Relationship Between Diabetes-Related Complications and Sleep Complaints in Older Mexican Americans

Rizwana Sultana, Brian Downer, Nai Wei Chen, Mukaila Raji, David Fernandez, Soham Al Snih

Research output: Contribution to journalArticlepeer-review


Introduction/Objective: The prevalence of Type 2 Diabetes Mellitus is increasing in the older American population, especially Mexican Americans. Sleep disorders are common in older adults with T2DM. This study examined the relationship between T2DM-related complications and sleep complaints in older Mexican Americans over 9 years of follow-up. Methods: Study included 310 participants aged 77 years or older with self-reported diabetes from the Hispanic Established Population for the Epidemiological Study of the Elderly (2007/08-2016). Results: Of the 310 participants, the mean age was 82.04 years. The cohort had significantly more females (69.03%) than males (30.97%). A substantial number of participants had trouble falling asleep (16.13%), waking up several times (36.45%), trouble staying asleep (15.16%), and feeling tired and worn out after waking up (12.90%). The percent of diabetes complications were 70.2% for circulation problems, 58.2% for eye disorders, 15.9% for kidney disease, and 4.4% for amputation. Participants who experienced sleep complaints for 15 or more days in a month were more likely to experience diabetic complications. Discussion: This study demonstrated a significant relationship between T2DM macro- and micro-vascular complications and increased risk of sleep disorders in older Mexican Americans.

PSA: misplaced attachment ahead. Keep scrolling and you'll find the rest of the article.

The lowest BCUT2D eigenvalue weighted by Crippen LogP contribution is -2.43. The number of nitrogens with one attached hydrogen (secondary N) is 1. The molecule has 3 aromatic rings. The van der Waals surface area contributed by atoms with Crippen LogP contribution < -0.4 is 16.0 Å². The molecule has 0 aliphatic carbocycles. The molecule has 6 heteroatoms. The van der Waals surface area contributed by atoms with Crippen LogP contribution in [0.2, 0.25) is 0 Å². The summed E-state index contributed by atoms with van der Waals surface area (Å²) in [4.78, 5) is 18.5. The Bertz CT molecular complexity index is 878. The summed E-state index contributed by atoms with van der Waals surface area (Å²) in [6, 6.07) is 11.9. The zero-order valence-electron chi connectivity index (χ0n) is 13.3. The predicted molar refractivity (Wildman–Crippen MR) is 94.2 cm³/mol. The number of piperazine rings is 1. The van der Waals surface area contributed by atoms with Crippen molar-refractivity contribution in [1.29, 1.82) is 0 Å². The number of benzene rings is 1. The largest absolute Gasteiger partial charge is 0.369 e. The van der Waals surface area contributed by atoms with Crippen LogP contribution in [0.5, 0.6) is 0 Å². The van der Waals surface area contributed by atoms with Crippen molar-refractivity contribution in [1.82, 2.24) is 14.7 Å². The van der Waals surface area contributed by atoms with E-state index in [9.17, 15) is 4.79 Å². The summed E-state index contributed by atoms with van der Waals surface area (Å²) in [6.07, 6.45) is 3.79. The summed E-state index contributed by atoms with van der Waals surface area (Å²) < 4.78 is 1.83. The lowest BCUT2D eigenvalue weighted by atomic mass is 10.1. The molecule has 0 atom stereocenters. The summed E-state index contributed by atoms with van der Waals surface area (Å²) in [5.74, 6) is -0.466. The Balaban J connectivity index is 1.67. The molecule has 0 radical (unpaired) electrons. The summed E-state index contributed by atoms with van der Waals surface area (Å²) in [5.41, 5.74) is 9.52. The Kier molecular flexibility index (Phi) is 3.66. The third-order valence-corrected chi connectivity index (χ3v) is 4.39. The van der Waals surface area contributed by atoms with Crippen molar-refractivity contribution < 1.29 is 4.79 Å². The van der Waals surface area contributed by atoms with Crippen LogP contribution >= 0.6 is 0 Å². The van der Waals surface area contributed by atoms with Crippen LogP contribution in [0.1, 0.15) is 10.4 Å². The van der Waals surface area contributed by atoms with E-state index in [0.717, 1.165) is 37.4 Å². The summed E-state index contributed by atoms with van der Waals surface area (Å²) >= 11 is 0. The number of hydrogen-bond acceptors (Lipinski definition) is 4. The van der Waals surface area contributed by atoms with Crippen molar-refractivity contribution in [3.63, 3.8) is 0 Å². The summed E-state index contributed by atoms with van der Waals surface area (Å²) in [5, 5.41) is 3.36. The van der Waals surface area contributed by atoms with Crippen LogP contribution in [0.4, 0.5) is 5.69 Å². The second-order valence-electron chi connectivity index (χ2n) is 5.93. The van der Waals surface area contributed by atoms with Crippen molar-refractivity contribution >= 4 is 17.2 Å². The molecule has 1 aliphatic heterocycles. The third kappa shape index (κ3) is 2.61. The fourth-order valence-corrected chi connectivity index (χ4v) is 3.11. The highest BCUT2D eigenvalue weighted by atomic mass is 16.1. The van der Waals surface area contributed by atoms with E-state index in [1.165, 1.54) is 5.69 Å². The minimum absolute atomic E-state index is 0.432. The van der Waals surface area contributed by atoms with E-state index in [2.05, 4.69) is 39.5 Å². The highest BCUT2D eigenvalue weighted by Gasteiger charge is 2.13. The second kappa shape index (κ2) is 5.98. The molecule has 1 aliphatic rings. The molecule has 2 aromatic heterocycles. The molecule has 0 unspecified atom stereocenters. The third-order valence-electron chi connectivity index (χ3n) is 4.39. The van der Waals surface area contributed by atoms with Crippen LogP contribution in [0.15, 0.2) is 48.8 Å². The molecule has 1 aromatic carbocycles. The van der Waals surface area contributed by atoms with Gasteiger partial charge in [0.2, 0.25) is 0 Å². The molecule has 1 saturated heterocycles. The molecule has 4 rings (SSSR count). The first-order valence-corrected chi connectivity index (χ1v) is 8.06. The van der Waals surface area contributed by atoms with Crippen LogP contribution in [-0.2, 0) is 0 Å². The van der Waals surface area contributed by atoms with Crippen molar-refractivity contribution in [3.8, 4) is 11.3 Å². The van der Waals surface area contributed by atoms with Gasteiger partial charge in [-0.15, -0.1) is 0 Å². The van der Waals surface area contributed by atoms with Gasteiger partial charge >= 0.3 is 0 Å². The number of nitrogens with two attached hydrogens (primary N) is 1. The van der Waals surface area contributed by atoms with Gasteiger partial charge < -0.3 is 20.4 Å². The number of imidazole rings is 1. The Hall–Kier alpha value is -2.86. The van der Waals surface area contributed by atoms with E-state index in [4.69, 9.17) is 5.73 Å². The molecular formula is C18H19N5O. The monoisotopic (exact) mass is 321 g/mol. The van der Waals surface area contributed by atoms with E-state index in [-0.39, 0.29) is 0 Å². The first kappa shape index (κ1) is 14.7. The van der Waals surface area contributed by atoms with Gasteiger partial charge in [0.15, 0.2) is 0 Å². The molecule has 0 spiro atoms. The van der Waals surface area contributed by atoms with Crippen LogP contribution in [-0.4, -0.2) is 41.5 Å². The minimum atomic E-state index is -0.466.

Original languageEnglish (US)
JournalJournal of Primary Care and Community Health
StatePublished - 2022


  • Mexican Americans
  • diabetes complications
  • elderly
  • longitudinal study
  • sleep disorders
  • type 2 diabetes

ASJC Scopus subject areas

  • Community and Home Care
  • Public Health, Environmental and Occupational Health


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